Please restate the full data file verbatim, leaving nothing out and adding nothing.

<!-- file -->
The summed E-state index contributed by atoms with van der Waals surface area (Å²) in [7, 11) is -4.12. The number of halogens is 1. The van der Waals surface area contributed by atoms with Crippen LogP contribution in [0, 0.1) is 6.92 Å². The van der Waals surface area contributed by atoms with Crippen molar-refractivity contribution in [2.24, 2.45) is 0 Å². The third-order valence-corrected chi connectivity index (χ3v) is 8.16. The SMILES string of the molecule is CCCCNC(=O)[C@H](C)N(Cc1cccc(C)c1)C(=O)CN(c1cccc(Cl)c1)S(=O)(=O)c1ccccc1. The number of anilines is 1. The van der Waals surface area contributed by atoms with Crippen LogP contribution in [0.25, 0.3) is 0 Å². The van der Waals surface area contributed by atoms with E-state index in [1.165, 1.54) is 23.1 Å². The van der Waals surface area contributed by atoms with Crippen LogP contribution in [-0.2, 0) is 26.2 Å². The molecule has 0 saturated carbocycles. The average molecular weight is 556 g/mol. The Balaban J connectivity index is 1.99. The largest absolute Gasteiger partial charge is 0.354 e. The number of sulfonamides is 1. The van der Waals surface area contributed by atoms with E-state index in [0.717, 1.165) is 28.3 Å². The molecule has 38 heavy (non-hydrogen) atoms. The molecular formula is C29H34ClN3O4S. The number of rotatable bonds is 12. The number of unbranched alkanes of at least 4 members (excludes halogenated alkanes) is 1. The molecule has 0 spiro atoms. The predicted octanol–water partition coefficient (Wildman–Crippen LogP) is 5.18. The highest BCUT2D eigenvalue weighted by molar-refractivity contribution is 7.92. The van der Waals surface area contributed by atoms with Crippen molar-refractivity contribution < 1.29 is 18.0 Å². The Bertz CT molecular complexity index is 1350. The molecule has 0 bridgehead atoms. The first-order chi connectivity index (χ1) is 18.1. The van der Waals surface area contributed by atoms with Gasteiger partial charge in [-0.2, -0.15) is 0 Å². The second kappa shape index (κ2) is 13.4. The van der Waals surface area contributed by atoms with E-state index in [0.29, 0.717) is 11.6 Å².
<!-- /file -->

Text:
The summed E-state index contributed by atoms with van der Waals surface area (Å²) in [7, 11) is -4.12. The number of halogens is 1. The van der Waals surface area contributed by atoms with Crippen LogP contribution in [0, 0.1) is 6.92 Å². The van der Waals surface area contributed by atoms with Crippen molar-refractivity contribution in [2.24, 2.45) is 0 Å². The third-order valence-corrected chi connectivity index (χ3v) is 8.16. The SMILES string of the molecule is CCCCNC(=O)[C@H](C)N(Cc1cccc(C)c1)C(=O)CN(c1cccc(Cl)c1)S(=O)(=O)c1ccccc1. The number of anilines is 1. The van der Waals surface area contributed by atoms with Crippen LogP contribution in [0.25, 0.3) is 0 Å². The van der Waals surface area contributed by atoms with E-state index in [1.165, 1.54) is 23.1 Å². The van der Waals surface area contributed by atoms with Crippen LogP contribution in [-0.2, 0) is 26.2 Å². The molecule has 0 saturated carbocycles. The average molecular weight is 556 g/mol. The Balaban J connectivity index is 1.99. The largest absolute Gasteiger partial charge is 0.354 e. The number of sulfonamides is 1. The van der Waals surface area contributed by atoms with E-state index in [0.717, 1.165) is 28.3 Å². The molecule has 38 heavy (non-hydrogen) atoms. The molecular formula is C29H34ClN3O4S. The number of rotatable bonds is 12. The number of unbranched alkanes of at least 4 members (excludes halogenated alkanes) is 1. The molecule has 0 spiro atoms. The predicted octanol–water partition coefficient (Wildman–Crippen LogP) is 5.18. The highest BCUT2D eigenvalue weighted by molar-refractivity contribution is 7.92. The van der Waals surface area contributed by atoms with Crippen molar-refractivity contribution < 1.29 is 18.0 Å². The Bertz CT molecular complexity index is 1350. The molecule has 0 bridgehead atoms. The first-order chi connectivity index (χ1) is 18.1. The van der Waals surface area contributed by atoms with Gasteiger partial charge in [-0.2, -0.15) is 0 Å². The second kappa shape index (κ2) is 13.4. The van der Waals surface area contributed by atoms with E-state index in [0.29, 0.717) is 11.6 Å².